Here’s a tricky puzzle I need your help with. I’m trying to properly calculate user’s lifetime given the business specifics, however I haven’t found a straightforward solution yet. Below is a task description, sorry for lots of words)
Calculate user’s actual lifetime based on user’s purchase and license extension history (for all products as well as for selected products)
Let’s say some company ABC sell desktop software apps under some non-typical licensing model. Each user can purchase either App1 or App2 or both at any time. Once the user purchases some app, a license key is generated for each app purchased and each key is valid for the next three months after the purchase date. Each license key expires after three months, and the user is up to decide whether he wants to extend his/her license subscription after its expiration (i.e. unlike most SaaS services, the license keys are not extended automatically). The customer is offered to extend each license key manually for one, two or three years. Once the license key is renewed, it is respectively valid for one, two or three years and after its expiration date the user is offered to extend the license subscription again, and the cycle repeats.
1 license key = 1 license subscription
Lifetime in this case is a timespan when a user had at least one active license subscription
Each app can be purchased independently at any time. New license key is generated with each initial license purchase. User is allowed to have several license keys for the same app
Similarly, each license key can be extended at any time after the initial purchase
The license subscription can be extended before its expiration date. In this case the subscription is valid from its actual expiration date for the respective period purchased
1 month = 30 days, 1 year = 365 days, 2 years = 730 days, 3 years = 1095 days
The tricky part:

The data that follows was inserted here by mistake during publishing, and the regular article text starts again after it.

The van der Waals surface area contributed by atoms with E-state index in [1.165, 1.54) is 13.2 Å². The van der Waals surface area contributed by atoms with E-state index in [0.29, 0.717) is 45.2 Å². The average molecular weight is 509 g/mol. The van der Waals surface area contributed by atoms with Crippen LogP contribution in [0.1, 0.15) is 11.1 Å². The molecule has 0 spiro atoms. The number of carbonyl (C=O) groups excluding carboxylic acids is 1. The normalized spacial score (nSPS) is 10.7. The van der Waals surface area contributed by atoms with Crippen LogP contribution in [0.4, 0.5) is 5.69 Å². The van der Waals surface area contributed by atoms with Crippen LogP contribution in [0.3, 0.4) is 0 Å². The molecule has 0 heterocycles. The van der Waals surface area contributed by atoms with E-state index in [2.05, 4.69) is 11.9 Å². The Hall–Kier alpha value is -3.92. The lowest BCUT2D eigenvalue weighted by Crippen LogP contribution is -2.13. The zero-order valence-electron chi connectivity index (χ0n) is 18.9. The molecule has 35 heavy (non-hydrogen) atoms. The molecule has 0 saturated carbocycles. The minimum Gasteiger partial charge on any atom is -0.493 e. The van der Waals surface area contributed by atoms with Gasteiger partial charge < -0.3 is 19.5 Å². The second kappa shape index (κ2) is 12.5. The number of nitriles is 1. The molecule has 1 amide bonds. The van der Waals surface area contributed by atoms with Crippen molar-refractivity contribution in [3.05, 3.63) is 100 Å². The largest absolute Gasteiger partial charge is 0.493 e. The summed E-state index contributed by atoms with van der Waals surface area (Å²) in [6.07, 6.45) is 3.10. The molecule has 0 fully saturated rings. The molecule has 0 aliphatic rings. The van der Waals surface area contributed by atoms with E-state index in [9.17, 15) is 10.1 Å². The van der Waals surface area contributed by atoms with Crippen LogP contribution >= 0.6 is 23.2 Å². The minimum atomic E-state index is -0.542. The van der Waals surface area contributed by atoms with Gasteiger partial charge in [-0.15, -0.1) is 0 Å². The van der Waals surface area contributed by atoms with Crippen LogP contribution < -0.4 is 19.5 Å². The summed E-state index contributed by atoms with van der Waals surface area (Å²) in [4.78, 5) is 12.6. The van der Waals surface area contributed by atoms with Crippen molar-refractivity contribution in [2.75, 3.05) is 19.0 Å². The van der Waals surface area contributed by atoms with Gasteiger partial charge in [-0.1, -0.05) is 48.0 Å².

How do I calculate subscription’s extension time, i.e. fill ‘license valid from’ and ‘license valid till’ fields? The license should be valid from its current expiration date, and not necessarily from the extension purchase date.
The key difficulty to properly calculate user’s lifetime is that the user can have multiple active license keys for different apps that were issued or extended at different dates. It’s not straightforward how to find the timespan where the user didn’t have any active licenses
Lifetime of John Doe is 604 days (698 days total timespan from the first purchase [1/1/2018] to the latest license expiration date [11/30/2019] less 94 days timespan with no active license [from 5/30/2018 till 9/1/2018])
Lifetime of James Smiths is 910 days (971 days total timespan from the first purchase [1/1/2018] to the latest license expiration date [8/29/2020] less 61 days timespan with no active license [from 4/1/2018 till 6/1/2018])
thank you for your prompt response. I do understand your point however that doesn't solve my problem
Let me clarify a bit. Actually the image in my post with lifetime example calculation as well as data sample are provided for illustrative purposes only. Consider that I have hundred thousands of records so I need some better solution to calculate customer lifetime rather than using Gantt chart
Summing up my original post, I need community's help with the following:
formula ideas how to calculate fields 'license valid from' and 'license valid till' given that license should be valid from its current expiration date, and not necessarily from the purchase date. It can be easily done in Excel however it gets trickier in Power BI